How do you become a data science leader? Do the maths

19 Oct 20181.48k Views

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Deirdre Dempsey, advanced analytics manager. Image: Three Ireland

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Deirdre Dempsey has decades of experience dealing with data analytics, stemming from a strong foundation in mathematics.

Deirdre Dempsey leads Three Ireland’s advanced analytics team and data science development. Having worked for more than 20 years with data, she is a keen advocate of data-driven decision-making and harnessing data’s potential for business. She comes from a grounding in mathematics, with a degree in mathematics and mathematical physics and a master’s in mathematics from Maynooth University.

“While the emphasis of my role has moved over the years away from being the data practitioner, I do still love to work with data whenever I can,” she said.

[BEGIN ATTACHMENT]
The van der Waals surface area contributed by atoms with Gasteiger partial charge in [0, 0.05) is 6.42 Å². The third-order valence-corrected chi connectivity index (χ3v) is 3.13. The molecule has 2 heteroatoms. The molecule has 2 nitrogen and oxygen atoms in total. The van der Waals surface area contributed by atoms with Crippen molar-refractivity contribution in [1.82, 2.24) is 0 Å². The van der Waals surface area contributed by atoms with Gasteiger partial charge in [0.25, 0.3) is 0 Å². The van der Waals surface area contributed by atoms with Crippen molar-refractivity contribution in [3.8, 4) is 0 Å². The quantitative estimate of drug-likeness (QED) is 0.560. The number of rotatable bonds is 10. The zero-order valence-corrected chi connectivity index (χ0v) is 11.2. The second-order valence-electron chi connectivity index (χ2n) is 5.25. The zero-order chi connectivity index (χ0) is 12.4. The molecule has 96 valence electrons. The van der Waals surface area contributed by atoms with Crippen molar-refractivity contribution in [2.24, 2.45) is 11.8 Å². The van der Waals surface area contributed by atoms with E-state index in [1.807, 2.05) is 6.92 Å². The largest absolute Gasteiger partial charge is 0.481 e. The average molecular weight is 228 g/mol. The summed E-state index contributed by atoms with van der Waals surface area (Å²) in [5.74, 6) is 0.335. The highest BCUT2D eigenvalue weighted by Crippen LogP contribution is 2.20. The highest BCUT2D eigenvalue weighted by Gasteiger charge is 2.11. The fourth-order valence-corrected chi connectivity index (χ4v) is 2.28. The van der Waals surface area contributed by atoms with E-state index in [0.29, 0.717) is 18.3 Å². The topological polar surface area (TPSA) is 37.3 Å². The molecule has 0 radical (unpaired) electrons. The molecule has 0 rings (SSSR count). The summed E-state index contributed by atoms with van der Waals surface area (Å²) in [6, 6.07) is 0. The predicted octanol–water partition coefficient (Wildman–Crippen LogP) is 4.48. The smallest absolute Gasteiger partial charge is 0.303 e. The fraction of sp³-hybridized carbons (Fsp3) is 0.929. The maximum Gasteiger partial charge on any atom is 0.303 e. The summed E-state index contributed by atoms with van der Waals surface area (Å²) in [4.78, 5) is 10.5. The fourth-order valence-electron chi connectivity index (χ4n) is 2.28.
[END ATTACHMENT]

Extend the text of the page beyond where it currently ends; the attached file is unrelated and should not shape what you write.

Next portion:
Dempsey talks more about her role – where “no two days are the same” – and the benefits of a mathematics background below.

You’ve been working with data for decades. Have you seen dramatic changes in that time in terms of how data is used and valued by businesses?

Has it been that long? I wouldn’t attempt to quantify the change that I’ve seen but I can testify to the pace, particularly in recent years. The length of time for innovation to be implemented has become drastically shorter and cheaper. I remember being very happy to gain a Zip drive or CD-ROMs with the analysis software, as opposed to numerous floppy disks, and now we have the phenomenon that is big data, open source software and easily downloadable tools.